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Showing 71 results

Michael C. Duff | April 15, 2022

At a Vestige of the Manhattan Project, a Fight over Workers’ Compensation and Intergovernmental Immunity

Under established constitutional law, states may generally not tax or regulate property or operations of the federal government. This principle is known as intergovernmental immunity. Congress may waive this federal immunity, however, and the scope of that principle is the major issue in Monday’s oral argument in United States v. Washington.

Ian Campbell | March 28, 2022

The Untold Story of Women’s Leadership of the Labor Movement

Women led the battle for industrial democracy — even before they won the vote. However, women’s contributions to and leadership of the organized labor movement, though lionized within the movement itself, have largely escaped public consciousness.

M. Isabelle Chaudry | March 24, 2022

Making History Today: These Women in Government Are Blazing New Paths

Women’s History Month isn’t just a time to recognize achievements made throughout the decades to advance women’s rights and demand equity. It’s also an opportunity to celebrate women making history today, the ones in our unwritten history books.

Jamillah Bowman Williams, M. Isabelle Chaudry | February 22, 2022

The Hill Op-Ed: Banning Workers from Suing Their Employer Hurts People of Color and Women Most

In a fair and just country, corporations are held accountable in the courts if their irresponsible behavior harms people. However, like many policies, the communities most impacted by forced arbitration are historically marginalized groups. Indeed, forced arbitration has a disproportionate impact on low-income Americans and Black and brown women when they are the victims of discrimination. Their abuse goes beyond the general adverse impacts of forced arbitration, noted in a new report by the Center for Progressive Reform.

David Driesen | January 27, 2022

The Death of Law and Equity

On the same day, the U.S. Supreme Court issued decisions governing requests for emergency stays of two rules protecting Americans from COVID-19. Both rules relied on very similar statutory language, which clearly authorized protection from threats to health. Both of them presented strikingly bad cases for emergency stays. Yet, the Court granted an emergency stay in one of these cases and denied it in the other. These decisions suggest that the Court applies judicial discretion unguided by law or traditional equitable considerations governing treatment of politically controversial regulatory cases.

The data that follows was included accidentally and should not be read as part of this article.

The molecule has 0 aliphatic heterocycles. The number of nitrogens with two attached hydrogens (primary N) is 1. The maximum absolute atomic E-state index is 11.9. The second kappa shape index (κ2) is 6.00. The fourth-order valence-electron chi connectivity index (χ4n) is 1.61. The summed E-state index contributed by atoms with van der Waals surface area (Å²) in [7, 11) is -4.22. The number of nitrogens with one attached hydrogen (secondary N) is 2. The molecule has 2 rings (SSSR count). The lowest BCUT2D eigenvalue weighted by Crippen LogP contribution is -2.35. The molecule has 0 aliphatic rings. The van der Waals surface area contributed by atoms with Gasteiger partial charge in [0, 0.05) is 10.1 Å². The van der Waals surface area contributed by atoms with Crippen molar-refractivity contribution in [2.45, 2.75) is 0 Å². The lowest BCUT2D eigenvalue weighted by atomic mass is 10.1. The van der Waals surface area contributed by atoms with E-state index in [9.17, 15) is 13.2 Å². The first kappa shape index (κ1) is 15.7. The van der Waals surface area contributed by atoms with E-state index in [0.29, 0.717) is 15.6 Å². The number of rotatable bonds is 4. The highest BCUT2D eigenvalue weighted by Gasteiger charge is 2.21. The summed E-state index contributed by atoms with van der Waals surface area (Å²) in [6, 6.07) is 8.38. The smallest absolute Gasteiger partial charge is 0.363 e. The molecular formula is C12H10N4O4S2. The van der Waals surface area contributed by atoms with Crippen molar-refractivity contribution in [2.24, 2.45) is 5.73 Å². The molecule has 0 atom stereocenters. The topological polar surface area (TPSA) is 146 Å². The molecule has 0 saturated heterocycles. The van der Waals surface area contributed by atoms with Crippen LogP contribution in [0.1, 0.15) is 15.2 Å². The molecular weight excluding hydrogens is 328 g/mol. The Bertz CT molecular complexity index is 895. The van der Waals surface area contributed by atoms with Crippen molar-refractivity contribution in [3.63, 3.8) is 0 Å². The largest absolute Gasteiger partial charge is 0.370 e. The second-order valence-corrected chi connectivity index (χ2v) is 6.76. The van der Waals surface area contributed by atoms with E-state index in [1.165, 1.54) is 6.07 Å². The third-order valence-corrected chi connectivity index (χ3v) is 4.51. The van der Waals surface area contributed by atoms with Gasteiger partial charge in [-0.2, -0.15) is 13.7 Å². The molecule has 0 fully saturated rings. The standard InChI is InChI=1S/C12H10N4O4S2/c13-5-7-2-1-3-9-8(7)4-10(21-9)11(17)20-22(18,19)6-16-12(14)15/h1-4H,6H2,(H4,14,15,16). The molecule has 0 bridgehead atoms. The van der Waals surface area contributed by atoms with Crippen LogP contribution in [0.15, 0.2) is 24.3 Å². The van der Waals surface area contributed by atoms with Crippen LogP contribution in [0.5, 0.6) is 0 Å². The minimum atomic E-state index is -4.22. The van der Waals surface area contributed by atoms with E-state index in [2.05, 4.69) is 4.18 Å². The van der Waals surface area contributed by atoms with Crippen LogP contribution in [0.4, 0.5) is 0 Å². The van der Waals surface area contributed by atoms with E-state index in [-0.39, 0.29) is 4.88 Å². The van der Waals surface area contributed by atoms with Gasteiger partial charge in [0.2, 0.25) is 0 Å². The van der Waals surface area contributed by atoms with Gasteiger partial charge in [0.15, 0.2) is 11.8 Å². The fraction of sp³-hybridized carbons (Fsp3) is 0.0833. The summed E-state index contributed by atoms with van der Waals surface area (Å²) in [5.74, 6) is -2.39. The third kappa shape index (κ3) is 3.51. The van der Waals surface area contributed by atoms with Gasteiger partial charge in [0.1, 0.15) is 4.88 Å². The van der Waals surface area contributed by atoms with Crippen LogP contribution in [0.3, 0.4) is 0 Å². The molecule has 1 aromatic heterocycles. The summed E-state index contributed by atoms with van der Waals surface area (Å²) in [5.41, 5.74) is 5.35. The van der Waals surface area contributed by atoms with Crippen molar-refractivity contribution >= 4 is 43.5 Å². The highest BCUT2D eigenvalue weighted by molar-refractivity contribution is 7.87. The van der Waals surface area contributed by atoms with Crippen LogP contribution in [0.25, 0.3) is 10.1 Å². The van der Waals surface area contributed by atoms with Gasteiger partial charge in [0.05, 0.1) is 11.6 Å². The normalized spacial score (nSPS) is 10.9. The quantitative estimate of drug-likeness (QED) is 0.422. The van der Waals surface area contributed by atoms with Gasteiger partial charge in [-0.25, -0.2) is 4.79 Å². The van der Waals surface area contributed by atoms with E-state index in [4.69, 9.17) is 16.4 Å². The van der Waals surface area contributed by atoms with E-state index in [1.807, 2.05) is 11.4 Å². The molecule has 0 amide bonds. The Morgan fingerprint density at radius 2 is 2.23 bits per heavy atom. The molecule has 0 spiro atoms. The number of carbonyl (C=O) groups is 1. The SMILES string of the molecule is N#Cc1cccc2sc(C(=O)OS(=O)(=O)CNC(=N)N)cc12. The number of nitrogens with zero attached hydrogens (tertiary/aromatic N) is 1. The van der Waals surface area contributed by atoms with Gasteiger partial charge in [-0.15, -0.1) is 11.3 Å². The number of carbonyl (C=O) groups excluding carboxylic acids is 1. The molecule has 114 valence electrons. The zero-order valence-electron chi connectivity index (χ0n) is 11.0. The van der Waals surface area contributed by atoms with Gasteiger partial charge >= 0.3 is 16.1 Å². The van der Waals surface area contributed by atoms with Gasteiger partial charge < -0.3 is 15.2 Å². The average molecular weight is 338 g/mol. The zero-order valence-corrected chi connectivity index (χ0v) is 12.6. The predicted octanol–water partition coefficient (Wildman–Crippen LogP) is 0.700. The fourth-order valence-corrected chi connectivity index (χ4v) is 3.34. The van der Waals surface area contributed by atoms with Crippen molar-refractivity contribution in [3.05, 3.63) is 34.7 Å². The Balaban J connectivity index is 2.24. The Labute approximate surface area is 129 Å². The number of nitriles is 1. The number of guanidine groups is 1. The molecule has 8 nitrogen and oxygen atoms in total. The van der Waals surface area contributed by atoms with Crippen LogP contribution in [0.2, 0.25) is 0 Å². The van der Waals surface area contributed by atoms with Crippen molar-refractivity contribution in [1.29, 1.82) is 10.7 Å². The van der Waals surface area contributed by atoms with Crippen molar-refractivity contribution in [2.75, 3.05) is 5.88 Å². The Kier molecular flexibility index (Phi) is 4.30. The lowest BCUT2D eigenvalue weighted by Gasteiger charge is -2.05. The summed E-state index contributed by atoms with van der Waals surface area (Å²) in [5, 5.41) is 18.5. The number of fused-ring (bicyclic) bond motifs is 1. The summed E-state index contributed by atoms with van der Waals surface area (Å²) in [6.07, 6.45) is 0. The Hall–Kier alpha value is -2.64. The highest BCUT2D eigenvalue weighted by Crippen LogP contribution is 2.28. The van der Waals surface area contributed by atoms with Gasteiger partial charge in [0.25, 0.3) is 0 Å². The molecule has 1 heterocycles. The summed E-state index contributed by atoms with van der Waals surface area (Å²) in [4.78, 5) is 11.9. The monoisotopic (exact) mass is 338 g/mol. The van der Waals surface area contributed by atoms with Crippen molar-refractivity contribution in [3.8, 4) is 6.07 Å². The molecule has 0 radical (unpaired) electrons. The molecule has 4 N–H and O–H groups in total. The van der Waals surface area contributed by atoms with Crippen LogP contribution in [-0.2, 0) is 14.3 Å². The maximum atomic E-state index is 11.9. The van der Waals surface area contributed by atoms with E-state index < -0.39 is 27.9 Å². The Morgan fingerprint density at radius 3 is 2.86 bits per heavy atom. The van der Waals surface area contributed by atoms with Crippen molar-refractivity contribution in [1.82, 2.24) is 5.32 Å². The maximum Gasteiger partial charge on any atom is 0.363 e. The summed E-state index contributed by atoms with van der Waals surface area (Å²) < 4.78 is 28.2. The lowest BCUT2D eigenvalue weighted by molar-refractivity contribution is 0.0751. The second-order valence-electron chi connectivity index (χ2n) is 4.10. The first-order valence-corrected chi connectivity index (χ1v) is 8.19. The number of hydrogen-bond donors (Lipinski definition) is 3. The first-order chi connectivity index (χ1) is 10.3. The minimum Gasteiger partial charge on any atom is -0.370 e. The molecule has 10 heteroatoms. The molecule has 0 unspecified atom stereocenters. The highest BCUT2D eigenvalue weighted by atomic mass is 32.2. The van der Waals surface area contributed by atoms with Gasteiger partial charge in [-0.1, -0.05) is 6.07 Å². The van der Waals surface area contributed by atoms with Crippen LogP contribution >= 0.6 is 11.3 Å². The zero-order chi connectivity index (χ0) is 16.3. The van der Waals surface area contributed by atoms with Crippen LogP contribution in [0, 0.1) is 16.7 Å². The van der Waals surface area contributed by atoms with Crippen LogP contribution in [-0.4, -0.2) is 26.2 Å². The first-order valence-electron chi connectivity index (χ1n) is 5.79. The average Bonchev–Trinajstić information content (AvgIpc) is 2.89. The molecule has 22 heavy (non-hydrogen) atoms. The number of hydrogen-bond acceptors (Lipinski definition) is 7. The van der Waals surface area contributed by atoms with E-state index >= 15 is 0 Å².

Emily Ranson, M. Isabelle Chaudry | November 16, 2021

Maryland Matters Op-ed: Learning Lessons to Protect Workers through Pandemics

Although vaccination rates continue to rise and coverage on COVID-19 is fading away from prominent news dashboards, our rates are still higher than in summer 2020. While we still adapt to living and working with COVID-19, we must prepare for future public health emergencies so we do not lose another year figuring out our response.

M. Isabelle Chaudry | September 29, 2021

Pushing for a Heat Stress Standard in Maryland and Beyond

A recent Maryland law requires the state's Commissioner of Labor and Industry, in consultation with its Occupational Safety and Health Advisory Board, to develop and adopt regulations that require employers to protect employees from heat-related illness caused by heat stress. Those standards are due by October 2022. The law also requires the state to hold four public meetings to collect input from residents. This month, the Maryland Occupational Safety and Health Division (MOSH) scheduled those meetings, and I testified at the September 20 session.

Allison Stevens, Jennifer Nichols | September 8, 2021

Workers Aren’t ‘Burned Out.’ They’re ‘Getting Burned’ by the Lack of Policy Protections

Soaring rates of voluntary resignations, widespread labor shortages, and the ubiquity of "Help Wanted" signs put the "labor" back in the Labor Day holiday this year, as employers struggle to respond to a jobs market that seems, for once, to have given workers the upper hand. Story after story blames current labor market conditions on "burnout," an occupational phenomenon the World Health Organization describes as a combination of symptoms that includes emotional exhaustion and reduced personal accomplishment. "Burnout -- and opportunity -- are driving record wave of quitting," the Deseret (Utah) News declared in August. But what if the diagnosis -- or rather, what we call it -- is a symptom of the real problem? Naming the phenomenon for its toll on workers, rather than for the working conditions that drive it, skews our understanding of what's wrong and how to fix it.

Minor Sinclair | September 6, 2021

Labor Day 2021: This May Be the Best Year for Labor in a Generation

Economists are scratching their heads furiously — why is there a labor shortage amidst high unemployment? Everywhere employers are posting “Help Wanted” signs but still face shortage of workers. The last six months of worker disillusionment with the job market shows a new source of power: the power of workers when they withdraw the services of their labor.